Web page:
- Legs: we will see them in more detail below.
Learn more about different spider species with our article on the most venomous spider in the world.
Opisthosoma or (abdomen)
More commonly known as the abdomen, the opisthosoma is the posterior part of the spider's anatomy. As stated above, it is connected by a kind of waist known as a pedicel. This allows the abdomen of the spider's body to have mobility on all sides when weaving their webs.
To learn more about this body part of spiders, we look at its constituent parts:
- Glands or digestive tubes: produces digestive enzymes that the spider injects together with the venom so that predigestion of the prey occurs and they are able to suck it through the mouth.
- Ostiole: a hole that contains the heart, through which the passage of hemolymph occurs.
- Heart: tube-shaped, has no divisions and is responsible for pumping hemolymph, which replaces blood, through the arteries to the organs.
- Excretory system: it is formed by the Malpighian tubules, small structures in charge of extracting the waste in the hemolymph to be taken to the rectal sac and finally expelled through the anus.
- Silk glands: structures specialized in producing a type of protein that constitutes the silk with which they form their typical cobwebs.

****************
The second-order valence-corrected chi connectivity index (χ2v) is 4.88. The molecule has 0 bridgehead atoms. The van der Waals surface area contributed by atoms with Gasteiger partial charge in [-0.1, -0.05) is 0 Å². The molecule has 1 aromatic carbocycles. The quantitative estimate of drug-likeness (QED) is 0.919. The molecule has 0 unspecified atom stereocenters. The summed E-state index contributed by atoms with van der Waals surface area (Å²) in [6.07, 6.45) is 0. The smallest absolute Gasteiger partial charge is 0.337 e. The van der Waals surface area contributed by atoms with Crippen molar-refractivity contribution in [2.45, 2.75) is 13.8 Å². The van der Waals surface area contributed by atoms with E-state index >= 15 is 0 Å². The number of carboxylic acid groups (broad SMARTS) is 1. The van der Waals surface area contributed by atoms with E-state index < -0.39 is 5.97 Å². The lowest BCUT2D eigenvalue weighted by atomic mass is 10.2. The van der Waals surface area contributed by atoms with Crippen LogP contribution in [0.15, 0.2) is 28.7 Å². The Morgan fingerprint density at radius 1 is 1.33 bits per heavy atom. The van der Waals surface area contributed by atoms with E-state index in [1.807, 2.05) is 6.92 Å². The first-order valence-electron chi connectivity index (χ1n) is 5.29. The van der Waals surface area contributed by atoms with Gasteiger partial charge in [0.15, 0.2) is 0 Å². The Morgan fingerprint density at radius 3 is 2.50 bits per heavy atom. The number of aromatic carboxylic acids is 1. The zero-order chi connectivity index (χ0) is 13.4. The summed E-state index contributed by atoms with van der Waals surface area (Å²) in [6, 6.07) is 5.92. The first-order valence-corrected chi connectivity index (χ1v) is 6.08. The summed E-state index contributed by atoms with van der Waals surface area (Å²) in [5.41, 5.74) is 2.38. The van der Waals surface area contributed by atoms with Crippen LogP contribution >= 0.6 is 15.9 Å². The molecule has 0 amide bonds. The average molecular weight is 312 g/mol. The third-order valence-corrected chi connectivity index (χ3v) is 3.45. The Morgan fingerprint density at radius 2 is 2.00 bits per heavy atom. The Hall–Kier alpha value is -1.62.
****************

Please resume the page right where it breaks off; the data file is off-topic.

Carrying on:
- Spinnerets: modified appendages and organs made up of many microtubes that connect to silk glands. Through these microtubes the spiders expel the silk to weave their web with which some cover their dens or trap their prey.
- Reproductive system: females have an oviduct, a seminal receptacle and an ovary. Males have testicles, spermatic duct and copulatory organ, specifically the pedipalps explained in the previous section. Discover in this related article more detail on how spiders reproduce.
- Respiratory system: spiders can breathe through book lungs which are internal structures arranged in parallel chambers. They are so called as they resemble the pages of a book. Hemolymph passes through the chambers to carry out gas exchange.
One of the most important body parts of a spider's anatomy is their locomotor limbs, simply known as legs. They are all attached to the cephalothorax. These arachnids have a total of four pairs of legs, i.e. eight legs in total. Spider legs are highly articulated, as occurs in all arthropods. This allows them great flexibility, agility and precision. The following are the main segments of a spider leg:
- Ball joint
- Pretarsus (where the nails are located)
As is generally the case with arthropods, the legs of spiders have a series of segments to facilitate the mobility of the animal. Since they lack the bone structure of vertebrate animals, these limbs have developed to be able to carry out a wide range of movements. They are flexible and can walk on almost any surface, even on water like the raft spider (Dolomedes fimbriatus). Spider legs also have hairs and spines which can be very diverse in terms of size.
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1. Rahmani, F., Banan Khojasteh, S. M., Ebrahimi Bakhtavar, H., Rahmani, F., Shahsavari Nia, K., & Faridaalaee, G. (2014). Poisonous Spiders: Bites, Symptoms, and Treatment; an Educational Review. Emergency (Tehran, Iran), 2(2), 54–58.